Pros: Supports numerous audio/video codecs; Loud volume
Cons: Lacks memory card slot; Awkward placement of volume buttons; Ho-hum design
Verdict: This budget MP3 player supports a variety of formats, but an uninspired design relegates it to the land of the average digital audio player.
Jockeying for position in the budget digital audio player market is iriver's Lplayer. It stands out from the crowd by supporting quite a few audio and video formats that you wouldn't normally expect in a sub-$100 player, and it offers plenty of volume. We just wish that iriver would have opted for a slightly more appealing and intuitive design.
Available in black, white, and pink, the 2.3 x 1.6 x 0.9-inch Lplayer drops easily into a shirt or pants pocket, and at 1.5 ounces, you could very easily forget that it's there. In terms of aesthetics, the Lplayer isn't as stylish as theSanDisk Sansa Fuze, but it's no eyesore, either.
Taking a cue from theiriver Clix, the Lplayer utilizes the D-Click control system that let us navigate menus and controlling the playback by pressing up, down, left, or right on the outer edges of the mini-music box.
We weren't too keen on the placement of the volume button. It's on the bottom of the device, which proves awkward to use, unless you don't mind constantly rotating the player 90 degrees. Conspicuous by its absence is a media card slot for loading additional content after users max out the 4GB of internal memory.
Audio Formats and Sound Quality
In addition to MP3, the Lplayer supports WMA, ASF, FLAC, and OGG Q10 audio formats (the Sansa Fuze offers only MP3, WAV, and WMA). Using the bundled iriverPlus3 software, we loaded audio, video, and photo files from our PC to the Lplayer. The bundled plastic earbuds delivered surprisingly loud volume when playing Fiona Apple's "Sleep To Dream," but typical of most budget players, the bass was mediocre. This was remedied by plugging in a pair of Sony MDR-V150 headphones, which gave us a richer soundscape, but the audio still didn't match the excellent sound quality of the Sansa Fuze.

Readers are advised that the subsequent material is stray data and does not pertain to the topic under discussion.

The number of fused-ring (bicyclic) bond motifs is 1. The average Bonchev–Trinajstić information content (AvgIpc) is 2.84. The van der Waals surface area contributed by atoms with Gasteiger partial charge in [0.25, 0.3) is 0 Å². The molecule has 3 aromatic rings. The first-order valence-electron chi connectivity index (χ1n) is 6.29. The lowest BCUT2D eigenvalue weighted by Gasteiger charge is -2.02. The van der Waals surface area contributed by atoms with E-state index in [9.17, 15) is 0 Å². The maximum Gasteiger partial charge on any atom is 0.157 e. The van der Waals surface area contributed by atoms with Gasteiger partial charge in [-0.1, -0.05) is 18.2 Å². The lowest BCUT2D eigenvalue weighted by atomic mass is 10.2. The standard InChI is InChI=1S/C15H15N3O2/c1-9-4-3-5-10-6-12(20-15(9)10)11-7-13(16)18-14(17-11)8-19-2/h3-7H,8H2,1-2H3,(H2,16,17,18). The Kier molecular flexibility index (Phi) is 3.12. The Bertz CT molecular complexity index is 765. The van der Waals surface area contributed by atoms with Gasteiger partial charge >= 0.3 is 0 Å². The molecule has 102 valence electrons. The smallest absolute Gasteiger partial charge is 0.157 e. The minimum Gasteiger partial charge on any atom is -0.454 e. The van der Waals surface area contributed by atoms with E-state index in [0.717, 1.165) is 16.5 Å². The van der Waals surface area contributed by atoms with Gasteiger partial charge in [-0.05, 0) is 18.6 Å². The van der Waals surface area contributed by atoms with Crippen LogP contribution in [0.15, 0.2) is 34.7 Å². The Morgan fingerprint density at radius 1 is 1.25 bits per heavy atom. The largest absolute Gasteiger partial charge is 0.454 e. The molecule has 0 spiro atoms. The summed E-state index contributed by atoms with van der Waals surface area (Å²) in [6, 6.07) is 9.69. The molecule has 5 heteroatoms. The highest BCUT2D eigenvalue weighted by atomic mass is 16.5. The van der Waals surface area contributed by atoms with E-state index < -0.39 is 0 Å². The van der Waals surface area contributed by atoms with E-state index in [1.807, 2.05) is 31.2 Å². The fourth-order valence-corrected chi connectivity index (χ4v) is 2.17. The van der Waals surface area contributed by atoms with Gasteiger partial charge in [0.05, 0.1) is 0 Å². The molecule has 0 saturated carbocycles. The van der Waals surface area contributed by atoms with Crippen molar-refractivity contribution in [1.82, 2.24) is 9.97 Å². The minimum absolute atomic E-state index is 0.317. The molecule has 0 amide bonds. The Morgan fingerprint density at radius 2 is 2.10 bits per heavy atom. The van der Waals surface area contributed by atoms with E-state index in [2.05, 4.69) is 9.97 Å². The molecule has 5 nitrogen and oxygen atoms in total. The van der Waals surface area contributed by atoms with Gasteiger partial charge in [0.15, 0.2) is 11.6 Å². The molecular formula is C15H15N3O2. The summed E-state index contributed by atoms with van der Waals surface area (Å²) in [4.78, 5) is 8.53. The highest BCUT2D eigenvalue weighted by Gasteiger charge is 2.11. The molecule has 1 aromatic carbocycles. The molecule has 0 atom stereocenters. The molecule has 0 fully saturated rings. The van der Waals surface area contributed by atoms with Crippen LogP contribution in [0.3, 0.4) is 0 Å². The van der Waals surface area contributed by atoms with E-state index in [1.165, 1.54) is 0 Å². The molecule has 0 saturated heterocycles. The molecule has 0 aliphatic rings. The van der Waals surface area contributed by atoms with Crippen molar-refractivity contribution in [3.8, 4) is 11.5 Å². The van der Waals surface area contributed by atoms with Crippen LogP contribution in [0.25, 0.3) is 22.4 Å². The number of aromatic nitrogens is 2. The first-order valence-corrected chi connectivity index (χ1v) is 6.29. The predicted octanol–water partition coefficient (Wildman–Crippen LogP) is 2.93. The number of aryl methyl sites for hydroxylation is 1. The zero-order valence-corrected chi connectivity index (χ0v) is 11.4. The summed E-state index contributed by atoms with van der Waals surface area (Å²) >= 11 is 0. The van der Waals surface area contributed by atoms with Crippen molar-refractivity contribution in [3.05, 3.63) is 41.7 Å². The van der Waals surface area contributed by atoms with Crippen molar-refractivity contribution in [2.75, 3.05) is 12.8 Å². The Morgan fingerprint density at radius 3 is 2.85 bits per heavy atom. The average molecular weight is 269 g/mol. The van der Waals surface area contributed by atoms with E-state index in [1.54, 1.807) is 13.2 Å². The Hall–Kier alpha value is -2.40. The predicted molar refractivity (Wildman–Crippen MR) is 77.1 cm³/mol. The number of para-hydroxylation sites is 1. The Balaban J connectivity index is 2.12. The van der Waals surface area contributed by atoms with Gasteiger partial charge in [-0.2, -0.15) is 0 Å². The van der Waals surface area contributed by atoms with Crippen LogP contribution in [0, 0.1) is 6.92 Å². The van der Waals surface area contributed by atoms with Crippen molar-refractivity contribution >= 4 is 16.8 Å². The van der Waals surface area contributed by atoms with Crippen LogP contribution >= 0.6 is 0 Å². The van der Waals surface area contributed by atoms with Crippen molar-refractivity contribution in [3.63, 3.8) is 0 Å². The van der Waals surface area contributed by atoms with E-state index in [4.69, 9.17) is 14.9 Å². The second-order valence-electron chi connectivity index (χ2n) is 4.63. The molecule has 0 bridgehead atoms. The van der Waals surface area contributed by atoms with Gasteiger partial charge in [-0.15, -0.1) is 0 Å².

If you're in the mood for the spontaneity of radio you can use the FM tuner, which, both indoors and outdoors in New York City, alternated between nearly crystal clear audio and static-filled depending on the station. You can save favorite stations to 20 presets and, should you find a tune you like, can record that song directly to the device.
Video Formats, Tiny Screen
The Lplayer can display JPEG, BMP, GIF, and PNG images, and play MPEG-4, WMV9, and XviD video. This one-ups the SanDisk Sansa Fuze, which offers just JPEG and MPEG-4. (To its credit, the Fuze does support audiobooks.) Viewing a home movie of the Coney Island Mermaid Parade on the Lplayer proved hard on the eyes; the tiny 2-inch display isn't conducive to a viewing clips for more than a few minutes. However, the 320 x 240-pixel resolution made for a sharp image.
The player is rated for 4 hours of video playback and 12 hours of audio. In our experience watching clips and playing music, the Lplayer gave us approximately 5 hours of juice before needing to recharge.
Priced at $99.99, the Lplayer is a solid music player that's compatible with a number of audio/video formats for the hardcore multimedia set. If you're satisfied with its limited amount of memory, and don't mind the odd placement of the volume button, you'll find the Lplayer a capable device. However, the similarly priced SanDisk Sansa Fuze offers superb sound quality, memory expansion, and a more stylish design.
|Display||2 inches/320 x 240 (262K colors)|
|Memory Expansion||Micro SD Card|
|Size||2.3 x 1.6 x 0.9 inches|